I am an emotionally complex creature, capable of filling my human lungs with pure gaseous melancholy, then breathing husky plumes of ennui from both nostrils before turning to face a window and shedding a single, 400lb tear. I have cried at this scene in Robocop, as well as at this poem by Jimmy Stewart. I enjoy feeling awful, so hooray for the raw, charged sadness of the Walking Dead episodes that Telltale are busily pushing through our digital letterboxes. They're among the most emotionally exhausting and distressing point and click adventures I've ever played. They've elicited the greatest physiological response I've ever had after clicking on a dialogue option.
The Walking Dead episodes are important. I love them, and I think you might love them too.
I've just finished the third of five planned Walking Dead episodes which, if you've played it, you'll know contains one of the most harrowing scenes ever committed to code, an unfortunate event that cascades into a seemingly preventable but ultimately unstoppable sequence of gut-wrenching bleakness. It marked a high-point in the series so far, not just in terms of brazen shock value, but it terms of Telltale's ability to tell a mature, emotive story with precisely the correct degree of gravity. Which is odd in a game that looks like a comic book.
It works because The Walking Dead's characters aren't overly complicated — you'll relate to them immediately, with their clear cut neuroses, their identifiable fears and concerns — they're mostly basic personality types backed up with good writing and even better voice-acting. There are no good guys or bad guys in your group, simply people who will go to varying lengths to protect the people they care about. When these characters cross paths, protagonist Lee acts as a mediator, forced to quickly take sides as arguments escalate and voices raise, by selecting dialogue choices, often on a brief, panic-inducing timer. There's little opportunity to ruminate when the walkers are scratching at the door.
On only two occasions did this pressure to choose a dialogue option derail the game — once when none of the four options represented anything I'd have liked to say, and once when I'd simply been confused by the options present — but for the most part your finger will unthinkingly scroll towards something that echoes your most natural, instinctive reaction to a given situation. When that transpires to be a bad decision, you tend to roll with those consequences, embracing them as part of the game's plot in a way you rarely could with an RPG (where a badly navigated conversation tree might lock you out of new items or content, and prompt a quickload). Removed from the notion of rewards and achievements, The Walking Dead's narrative can spread its wings, like a giant undead eagle.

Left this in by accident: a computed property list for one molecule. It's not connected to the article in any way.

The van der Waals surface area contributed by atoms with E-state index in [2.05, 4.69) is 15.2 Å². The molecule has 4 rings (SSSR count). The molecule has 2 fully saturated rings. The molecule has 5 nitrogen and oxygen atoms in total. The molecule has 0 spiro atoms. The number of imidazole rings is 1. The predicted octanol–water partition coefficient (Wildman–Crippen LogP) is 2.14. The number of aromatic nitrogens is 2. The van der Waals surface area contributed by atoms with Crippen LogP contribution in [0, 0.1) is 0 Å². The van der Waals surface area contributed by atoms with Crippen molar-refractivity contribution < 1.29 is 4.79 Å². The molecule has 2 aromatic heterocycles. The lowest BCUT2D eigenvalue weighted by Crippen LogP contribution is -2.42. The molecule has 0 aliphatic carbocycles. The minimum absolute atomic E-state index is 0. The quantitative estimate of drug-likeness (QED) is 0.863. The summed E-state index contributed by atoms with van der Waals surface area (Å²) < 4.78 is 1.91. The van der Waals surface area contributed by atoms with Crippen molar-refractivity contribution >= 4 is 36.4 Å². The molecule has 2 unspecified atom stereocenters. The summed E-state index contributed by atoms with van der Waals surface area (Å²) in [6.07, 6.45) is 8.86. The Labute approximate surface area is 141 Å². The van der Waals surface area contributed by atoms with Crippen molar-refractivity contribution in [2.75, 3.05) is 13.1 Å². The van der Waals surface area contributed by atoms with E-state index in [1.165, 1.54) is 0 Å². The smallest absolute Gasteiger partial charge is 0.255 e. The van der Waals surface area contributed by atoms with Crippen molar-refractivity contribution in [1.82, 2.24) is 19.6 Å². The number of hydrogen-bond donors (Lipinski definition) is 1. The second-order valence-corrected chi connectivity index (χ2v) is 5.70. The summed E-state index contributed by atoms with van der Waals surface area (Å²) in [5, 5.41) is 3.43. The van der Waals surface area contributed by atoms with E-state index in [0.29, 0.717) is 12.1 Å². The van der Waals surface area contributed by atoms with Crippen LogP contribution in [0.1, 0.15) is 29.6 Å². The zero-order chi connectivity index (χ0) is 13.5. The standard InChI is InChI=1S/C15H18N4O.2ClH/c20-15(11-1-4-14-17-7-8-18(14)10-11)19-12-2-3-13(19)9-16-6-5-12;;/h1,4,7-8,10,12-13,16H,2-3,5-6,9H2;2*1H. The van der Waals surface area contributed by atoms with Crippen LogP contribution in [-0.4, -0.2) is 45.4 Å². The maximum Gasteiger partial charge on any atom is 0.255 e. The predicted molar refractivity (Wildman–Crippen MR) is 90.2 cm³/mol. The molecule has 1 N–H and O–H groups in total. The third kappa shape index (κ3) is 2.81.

The series expertly turns its characters on their heads over and over again, at first presenting them as irredeemable assholes, then as vulnerable, scared children, then again as flawed, wretched tragedies. Each time the switch is made and the personalities are cast in a new light, the shift is believable and character revealing. The more time you spend with The Walking Dead's cast the more you care about them, the more you trust or distrust them. The careful balance of personalities and their objectives are precision-designed to split player opinion. It's testament to this balance that, at the close of each episode, where the five most crucial decisions you made are compared to the decisions made by your peers, the split often hovers somewhere around the 50/50 mark. That's great writing. That's better than great writing, that's great games writing.
Friends I've spoken to have even vehemently and personally (drunkenly) defended the decisions they've made in The Walking Dead in a way I've rarely seen happen in discussions about other games. Skyrim, Mass Effect, even Fallout 3's Megaton centrepiece is spoken about in more pragmatic gameplay terms: save the town and you get a nice house, blow it up and you're forever made a target of Megaton refugees. There's no emotional attachment to the decision. Ask somebody why they made a crucial choice in episode two of The Walking Dead and they'll reel off a list of convincing reasons, their feelings for and about certain characters, regrets and suspicions. And they'll likely differ from yours.
Discuss the game with enough different players and the smoke and mirrors become apparent however. Some decisions have less of an effect on the outcome than you might think, and while the game does its best to convince you that your every remark is being tallied and remembered by eyebrow raising NPCs, the game is also working hard to quietly keep the narrative threads from loosening. I fully expect they'll bung four episode's worth of your bad decisions into The Walking Dead's final scenes, a catalogue of errors come back to bite you in the arse like the undead eagle from a few paragraphs ago.
Anyway, those are some of the reasons why I think The Walking Dead is worth downloading and playing tonight. Episode three was the clincher, convincing me outright that this is the greatest adventure Telltale has yet wrought, and one whose finest moments may still lay ahead of it. Get it down you.